In certain parts of America, particularly in the Southwest, the predominant building siding is stucco: a plaster-like material that is traditionally made of lime and sand and water (today stucco usually also incorporates Portland cement).
Whilst most often associated with Pueblo, Mission and Spanish Colonial styles houses; stucco is also a popular choice for Mediterranean style houses and contemporary architecture that especially prizes a smooth stucco finish for creating clean silhouettes. In this exterior home siding guide we take a closer look at stucco finishes to help you find the right stucco texture and look for your home
When you get talking with a stucco contractor it’ll be important to differentiate between the type of stucco and the style of stucco! The type of stucco refers to the application system that is being used. In traditional stucco siding you can have either a one-coat system or a three-coat (or hard coat) system; and there is also the EIFS system – a synthetic product which looks a lot like traditional stucco!
However, when we talk of styles of stucco, what we really mean is the texture or finish of the final layer. Here are the most common stucco texture finishes that are available on most types of stucco and EIFS siding.Images courtesy of Pinterest
Dash is a highly textured, gritty stucco finish that looks rather as if fine gravel has been added into the stucco plaster mix. Some contractors actually do incorporate gravel into the plaster and this is known as Roughcast. But most of the Dash stucco finishes you’ll see today are simply made by spraying the stucco (with a hopper gun) or splattering it (by hand) onto the final coat; the Dash can be either fine, medium or heavy in texture depending on how much is applied.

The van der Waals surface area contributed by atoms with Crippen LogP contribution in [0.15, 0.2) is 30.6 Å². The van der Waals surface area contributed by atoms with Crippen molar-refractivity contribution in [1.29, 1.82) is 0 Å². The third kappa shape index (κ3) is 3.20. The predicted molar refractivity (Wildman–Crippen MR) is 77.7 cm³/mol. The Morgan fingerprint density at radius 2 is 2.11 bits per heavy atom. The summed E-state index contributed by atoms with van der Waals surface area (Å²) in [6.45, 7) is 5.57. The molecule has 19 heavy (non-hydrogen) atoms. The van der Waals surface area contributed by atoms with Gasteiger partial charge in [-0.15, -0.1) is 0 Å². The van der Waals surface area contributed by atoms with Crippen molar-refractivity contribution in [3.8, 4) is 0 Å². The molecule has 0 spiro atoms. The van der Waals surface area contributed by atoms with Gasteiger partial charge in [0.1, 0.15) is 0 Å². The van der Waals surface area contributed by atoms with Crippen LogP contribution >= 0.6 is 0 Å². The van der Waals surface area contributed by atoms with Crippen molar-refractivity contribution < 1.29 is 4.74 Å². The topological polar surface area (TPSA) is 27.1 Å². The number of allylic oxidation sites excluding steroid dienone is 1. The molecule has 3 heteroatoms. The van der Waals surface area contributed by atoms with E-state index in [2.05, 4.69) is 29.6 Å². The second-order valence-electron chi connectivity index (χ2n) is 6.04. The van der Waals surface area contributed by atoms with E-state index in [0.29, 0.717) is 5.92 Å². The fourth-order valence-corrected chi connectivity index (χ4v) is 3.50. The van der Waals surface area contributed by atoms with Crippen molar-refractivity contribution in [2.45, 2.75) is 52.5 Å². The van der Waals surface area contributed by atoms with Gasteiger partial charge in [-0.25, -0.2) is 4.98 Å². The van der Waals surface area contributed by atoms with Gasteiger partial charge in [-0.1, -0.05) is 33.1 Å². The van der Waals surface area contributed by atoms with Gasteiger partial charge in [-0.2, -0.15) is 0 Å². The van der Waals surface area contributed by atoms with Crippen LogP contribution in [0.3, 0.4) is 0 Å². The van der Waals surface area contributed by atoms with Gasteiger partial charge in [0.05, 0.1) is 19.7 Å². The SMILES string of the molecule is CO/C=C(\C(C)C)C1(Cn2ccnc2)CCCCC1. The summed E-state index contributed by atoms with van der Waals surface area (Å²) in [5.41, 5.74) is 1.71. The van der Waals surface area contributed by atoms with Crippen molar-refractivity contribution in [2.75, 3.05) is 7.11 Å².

Pebbledash is where actual aggregate material (small pebbles, gravel, flint chips, seashells or even crushed glass) is thrown onto the final wet stucco plaster coat, completely covering the surface. This is a particularly popular style of stucco finish in the United Kingdom and parts of Northern Europe.
As you might guess from the name, Sand stucco finishes look like some sand has been added to the stucco mix. This is because some sand has indeed been added! The texture is then finished using a stucco float to create a uniform spread of the texture. Different gauges of sand are used to create different Sand textures, from fine to medium to heavy. The heavier Sand finishes can look a lot like finer Dash finishes.
With this uncommon stucco finish, special round sand is mixed into a synthetic stucco mix and then finished with a trowel resulting in little groove indentations, rather like the space where a worm might have been!
Stucco lace finish is an extremely popular one as it‘s great for hiding imperfections and suits most building designs. It looks rather like a delicate lace pattern, created by applying a final layer of stucco in random directions using a skip-trowel; the final surface is then “knocked down” or flattened slightly creating the lace-like pattern. Again, depending on the trowel application you can get fine or heavy lace finishes.
This finish is the smoothest finish you’ll see in stucco, where the final layer of stucco is scraped flat with a metal tool. A growing trend with smooth finishes is to create a customized mottled color effect, adding a level of uniqueness to your home.
This traditional style of stucco finish is similar to a smooth finish, but uses a specially formulated stucco mix which gives a semi-smooth, irregular texture similar to early California adobe style buildings.